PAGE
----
What will happen in a debt crisis; why are we ignoring this obvious and impending catastrophe; and what should we do about it?

At some point, as we continue to borrow money, the interest we pay on our debt will be so high we will not be able to afford the rest of our budget. The solution will be to borrow more. As the borrowing binge grows, those buying our bonds will grow worried and demand a higher return. This, in turn, will create a vicious debt cycle, which has already happened in many countries around the world. The result is catastrophic reductions in spending and increases in taxes to try to satisfy creditors to keep the money flowing. The only reason we haven't seen it yet in America is we are such an economically powerful country that our creditors have not yet lost faith in our ability to pay it off. If that day comes -- and unless we make changes, it eventually will -- the crisis is going to hurt all Americans.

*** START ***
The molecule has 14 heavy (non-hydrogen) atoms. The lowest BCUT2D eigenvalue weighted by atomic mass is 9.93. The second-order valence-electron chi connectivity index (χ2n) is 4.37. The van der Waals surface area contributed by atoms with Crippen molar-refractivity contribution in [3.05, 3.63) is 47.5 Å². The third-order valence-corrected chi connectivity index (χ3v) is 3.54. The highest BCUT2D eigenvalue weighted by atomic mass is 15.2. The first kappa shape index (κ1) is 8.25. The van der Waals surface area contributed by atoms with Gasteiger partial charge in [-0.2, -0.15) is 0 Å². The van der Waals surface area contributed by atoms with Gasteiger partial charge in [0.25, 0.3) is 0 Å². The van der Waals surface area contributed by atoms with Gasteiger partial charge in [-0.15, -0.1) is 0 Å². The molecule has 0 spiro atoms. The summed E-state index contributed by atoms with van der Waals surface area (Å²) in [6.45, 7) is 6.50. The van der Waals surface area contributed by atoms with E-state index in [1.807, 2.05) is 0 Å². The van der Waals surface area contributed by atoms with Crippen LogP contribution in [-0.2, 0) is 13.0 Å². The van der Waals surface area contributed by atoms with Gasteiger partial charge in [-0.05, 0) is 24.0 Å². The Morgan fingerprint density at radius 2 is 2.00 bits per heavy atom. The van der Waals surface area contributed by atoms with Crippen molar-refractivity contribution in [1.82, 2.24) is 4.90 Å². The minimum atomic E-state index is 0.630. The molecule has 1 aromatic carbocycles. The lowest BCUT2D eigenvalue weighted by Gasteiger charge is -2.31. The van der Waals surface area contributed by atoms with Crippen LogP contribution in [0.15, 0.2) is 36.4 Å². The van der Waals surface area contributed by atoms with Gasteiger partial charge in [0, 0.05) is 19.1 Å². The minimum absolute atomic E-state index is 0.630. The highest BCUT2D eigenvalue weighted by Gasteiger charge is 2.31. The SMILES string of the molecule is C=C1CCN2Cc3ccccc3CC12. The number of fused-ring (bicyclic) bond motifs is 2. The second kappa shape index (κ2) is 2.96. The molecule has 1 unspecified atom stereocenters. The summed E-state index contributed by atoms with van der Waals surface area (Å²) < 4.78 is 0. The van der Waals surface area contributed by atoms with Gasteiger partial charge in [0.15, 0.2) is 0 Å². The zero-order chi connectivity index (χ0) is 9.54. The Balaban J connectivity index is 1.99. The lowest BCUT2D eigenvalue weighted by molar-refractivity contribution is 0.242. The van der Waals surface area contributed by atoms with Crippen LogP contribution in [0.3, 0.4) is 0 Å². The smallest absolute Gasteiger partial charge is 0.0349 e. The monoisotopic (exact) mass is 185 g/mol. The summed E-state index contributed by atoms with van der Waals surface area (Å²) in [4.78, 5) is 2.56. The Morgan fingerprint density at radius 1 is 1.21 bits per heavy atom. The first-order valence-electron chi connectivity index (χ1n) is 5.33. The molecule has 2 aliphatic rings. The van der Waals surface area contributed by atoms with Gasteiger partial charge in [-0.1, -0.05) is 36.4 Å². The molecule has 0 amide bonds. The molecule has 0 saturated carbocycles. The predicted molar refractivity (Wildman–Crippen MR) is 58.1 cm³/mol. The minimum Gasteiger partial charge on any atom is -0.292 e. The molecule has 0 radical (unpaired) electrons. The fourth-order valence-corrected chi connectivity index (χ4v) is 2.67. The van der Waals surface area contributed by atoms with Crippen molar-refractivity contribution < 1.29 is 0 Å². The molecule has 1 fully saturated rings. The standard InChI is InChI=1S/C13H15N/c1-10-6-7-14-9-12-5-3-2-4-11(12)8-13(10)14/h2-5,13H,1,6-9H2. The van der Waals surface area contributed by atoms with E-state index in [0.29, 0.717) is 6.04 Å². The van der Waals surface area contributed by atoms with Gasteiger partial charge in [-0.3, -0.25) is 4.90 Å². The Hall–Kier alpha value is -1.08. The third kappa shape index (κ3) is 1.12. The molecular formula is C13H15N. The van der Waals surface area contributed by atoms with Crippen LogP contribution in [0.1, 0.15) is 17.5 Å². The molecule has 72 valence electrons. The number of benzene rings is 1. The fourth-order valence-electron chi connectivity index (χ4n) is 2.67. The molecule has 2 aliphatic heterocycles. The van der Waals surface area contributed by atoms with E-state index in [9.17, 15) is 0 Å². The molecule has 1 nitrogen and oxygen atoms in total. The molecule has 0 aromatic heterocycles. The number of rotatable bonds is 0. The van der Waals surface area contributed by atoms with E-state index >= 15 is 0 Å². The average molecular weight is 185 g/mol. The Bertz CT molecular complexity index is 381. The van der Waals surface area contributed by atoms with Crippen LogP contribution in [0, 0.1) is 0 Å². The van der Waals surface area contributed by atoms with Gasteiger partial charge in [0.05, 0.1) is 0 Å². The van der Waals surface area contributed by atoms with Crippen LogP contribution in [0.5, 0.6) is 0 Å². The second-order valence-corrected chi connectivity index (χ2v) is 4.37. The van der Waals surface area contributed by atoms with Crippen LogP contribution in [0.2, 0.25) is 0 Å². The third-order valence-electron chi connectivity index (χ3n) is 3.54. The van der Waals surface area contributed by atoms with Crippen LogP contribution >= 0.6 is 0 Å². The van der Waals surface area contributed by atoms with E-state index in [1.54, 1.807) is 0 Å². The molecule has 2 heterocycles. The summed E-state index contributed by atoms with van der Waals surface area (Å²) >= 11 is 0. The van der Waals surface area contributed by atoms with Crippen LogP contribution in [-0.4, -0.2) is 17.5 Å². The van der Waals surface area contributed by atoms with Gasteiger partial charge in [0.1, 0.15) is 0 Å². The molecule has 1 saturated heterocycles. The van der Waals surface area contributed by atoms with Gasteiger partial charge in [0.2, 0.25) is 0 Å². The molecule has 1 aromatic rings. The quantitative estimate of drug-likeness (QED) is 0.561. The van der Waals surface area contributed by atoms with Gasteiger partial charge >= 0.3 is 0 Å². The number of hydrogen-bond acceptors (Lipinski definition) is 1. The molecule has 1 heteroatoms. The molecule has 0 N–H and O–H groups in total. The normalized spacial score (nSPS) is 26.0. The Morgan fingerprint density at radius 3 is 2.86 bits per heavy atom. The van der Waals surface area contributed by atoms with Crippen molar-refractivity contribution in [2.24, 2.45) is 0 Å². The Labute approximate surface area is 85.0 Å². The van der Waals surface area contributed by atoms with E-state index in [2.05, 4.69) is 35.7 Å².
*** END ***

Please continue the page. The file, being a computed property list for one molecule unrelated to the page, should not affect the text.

We are ignoring our looming debt crisis because it's not a winner politically. Both parties contributed to the problem. The Bush, Obama, Trump and Biden administrations will all be to blame. Republicans, traditionally the party of fiscal responsibility, have lost all credibility on the issue. After shutting down the government over spending under Obama, they spent happily at record levels under Trump.

It's attractive for politicians to keep taxes low and spending high. Each of our last four presidential administrations has benefited from this dynamic. Wall Street and global business, which dominates Washington policymaking, has also benefited greatly. These corporate actors care about their next financial quarter a lot more than our country's state of affairs 10 or more years down the road. This period will be looked upon by historians as the saddest time in our history: a once-great country behaving so selfishly and with such short-term interests that they sold their children's futures away with barely any debate.